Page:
Please use this identifier to cite or link to this item: http://docs.prosentient.com.au/prosentientjspui/handle/1/10256
Title: Socioeconomic Factors for Sports Specialization and Injury in Youth Athletes.
Authors: Jayanthi, Neeru A
Holt, Daniel B
LaBella, Cynthia R
Dugas, Lara R
Affiliation: Emory Sports Medicine Center, Emory Johns Creek Hospital, Johns Creek, Georgia.. Department of Orthopedic Surgery and Family Medicine, Emory University School of Medicine, Atlanta, Georgia..
Indiana University School of Medicine, Indianapolis, Indiana..
Institute for Sports Medicine, Ann & Robert H. Lurie Children's Hospital of Chicago, Chicago, Illinois.. Department of Pediatrics, Northwestern University's Feinberg School of Medicine, Chicago, Illinois..
Public Health Sciences, Stritch School of Medicine, Loyola University Chicago, Maywood, Illinois..
Issue Date: 1-May-2018
Citation: Sports health 2018-05-01: 1941738118778510
Abstract: The effect of socioeconomic status (SES) on rates of sports specialization and injury among youth athletes has not been described previously. Young athletes from lower socioeconomic status will have lower rates of sports specialization and subsequently lower risk of overuse injuries. Cohort study. Level 3. Injured athletes aged 7 to 18 years were recruited from 2 hospital-based sports medicine clinics and compared with uninjured athletes presenting for sports physicals at primary care clinics between 2010 and 2013. Participants completed surveys on training patterns. Electronic medical records provided injury details as well as patient zip code, race, and health insurance type. SES was estimated from zip codes. The sample was divided into SES tertiles. Analysis of variance and multivariate regression were used for continuous variables, and multivariate logistic regression analyses were conducted to explore relationships between risk factors and injury. Of 1190 athletes surveyed, 1139 (96%) had satisfactory SES data. Compared with low-SES athletes, high-SES athletes reported more hours per week spent playing organized sports (11.2 ± 6.0 vs 10.0 ± 6.5; P = 0.02), trained more months per year in their main sport (9.7 ± 3.1 vs 7.6 ± 3.7; P < 0.01), were more often highly specialized (38.9% vs 16.6%; P < 0.01), and had increased participation in individual sports (64.8% vs 40.0%; P < 0.01). The proportion of athletes with a greater than 2:1 ratio of weekly hours in organized sports to free play increased with SES. Accounting for age and weekly organized sports hours, the odds of reporting a serious overuse injury increased with SES (odds ratio, 1.5; P < 0.01). High-SES athletes reported more serious overuse injuries than low-SES athletes, potentially due to higher rates of sports specialization, more hours per week playing organized sports, higher ratio of weekly hours in organized sports to free play, and greater participation in individual sports. As SES increases, young athletes report higher degrees of sports specialization, greater participation in individual sports, and more serious overuse injuries.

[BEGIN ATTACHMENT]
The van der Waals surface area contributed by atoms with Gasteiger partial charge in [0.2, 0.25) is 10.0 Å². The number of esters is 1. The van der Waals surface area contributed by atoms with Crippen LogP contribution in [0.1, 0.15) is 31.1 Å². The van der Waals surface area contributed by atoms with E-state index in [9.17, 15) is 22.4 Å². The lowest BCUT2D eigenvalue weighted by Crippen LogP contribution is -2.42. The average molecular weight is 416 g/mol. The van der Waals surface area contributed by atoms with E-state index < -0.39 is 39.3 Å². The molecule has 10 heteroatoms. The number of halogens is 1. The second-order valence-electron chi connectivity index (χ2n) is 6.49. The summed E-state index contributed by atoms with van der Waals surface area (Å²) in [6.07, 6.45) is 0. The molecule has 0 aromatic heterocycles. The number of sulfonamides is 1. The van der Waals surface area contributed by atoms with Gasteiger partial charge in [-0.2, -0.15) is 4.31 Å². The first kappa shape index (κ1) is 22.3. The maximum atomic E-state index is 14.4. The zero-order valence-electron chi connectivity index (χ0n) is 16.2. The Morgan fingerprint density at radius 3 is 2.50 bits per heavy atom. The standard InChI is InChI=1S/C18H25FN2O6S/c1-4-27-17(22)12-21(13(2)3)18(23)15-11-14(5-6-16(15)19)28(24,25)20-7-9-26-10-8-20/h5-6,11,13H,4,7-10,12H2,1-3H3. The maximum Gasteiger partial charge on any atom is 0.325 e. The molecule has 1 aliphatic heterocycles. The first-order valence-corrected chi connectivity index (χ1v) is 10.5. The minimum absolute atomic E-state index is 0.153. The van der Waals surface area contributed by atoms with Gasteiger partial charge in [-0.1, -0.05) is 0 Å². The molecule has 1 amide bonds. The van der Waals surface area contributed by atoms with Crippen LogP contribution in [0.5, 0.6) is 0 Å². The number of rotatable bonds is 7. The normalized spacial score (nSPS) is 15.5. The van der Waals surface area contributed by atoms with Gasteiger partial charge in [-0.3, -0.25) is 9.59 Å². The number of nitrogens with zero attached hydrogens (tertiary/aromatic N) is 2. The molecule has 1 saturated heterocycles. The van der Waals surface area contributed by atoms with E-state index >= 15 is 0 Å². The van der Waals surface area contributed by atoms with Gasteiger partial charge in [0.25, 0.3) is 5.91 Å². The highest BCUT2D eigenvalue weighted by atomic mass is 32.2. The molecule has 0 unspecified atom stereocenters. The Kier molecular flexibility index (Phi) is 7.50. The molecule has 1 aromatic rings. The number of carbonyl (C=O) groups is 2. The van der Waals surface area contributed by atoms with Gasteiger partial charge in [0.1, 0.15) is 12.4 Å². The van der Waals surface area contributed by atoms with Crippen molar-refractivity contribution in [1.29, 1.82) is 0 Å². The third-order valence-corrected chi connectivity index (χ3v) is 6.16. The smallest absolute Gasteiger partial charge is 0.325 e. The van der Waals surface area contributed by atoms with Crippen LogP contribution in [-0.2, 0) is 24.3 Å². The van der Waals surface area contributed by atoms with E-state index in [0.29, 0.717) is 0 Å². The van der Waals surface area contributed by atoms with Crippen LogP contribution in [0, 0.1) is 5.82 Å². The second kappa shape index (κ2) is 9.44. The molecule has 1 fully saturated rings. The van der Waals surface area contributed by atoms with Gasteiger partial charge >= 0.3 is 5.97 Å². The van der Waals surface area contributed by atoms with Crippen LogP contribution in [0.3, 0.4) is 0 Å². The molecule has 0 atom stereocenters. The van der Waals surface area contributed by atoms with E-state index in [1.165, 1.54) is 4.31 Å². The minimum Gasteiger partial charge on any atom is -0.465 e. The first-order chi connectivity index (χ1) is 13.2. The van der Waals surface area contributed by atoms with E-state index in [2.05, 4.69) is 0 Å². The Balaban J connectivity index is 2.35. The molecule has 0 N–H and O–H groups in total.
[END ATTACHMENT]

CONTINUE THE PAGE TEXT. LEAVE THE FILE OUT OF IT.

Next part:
URI: http://docs.prosentient.com.au/prosentientjspui/handle/1/10256
DOI: 10.1177/1941738118778510
Type: Journal Article
Subjects: adolescent
free play
income
youth sport
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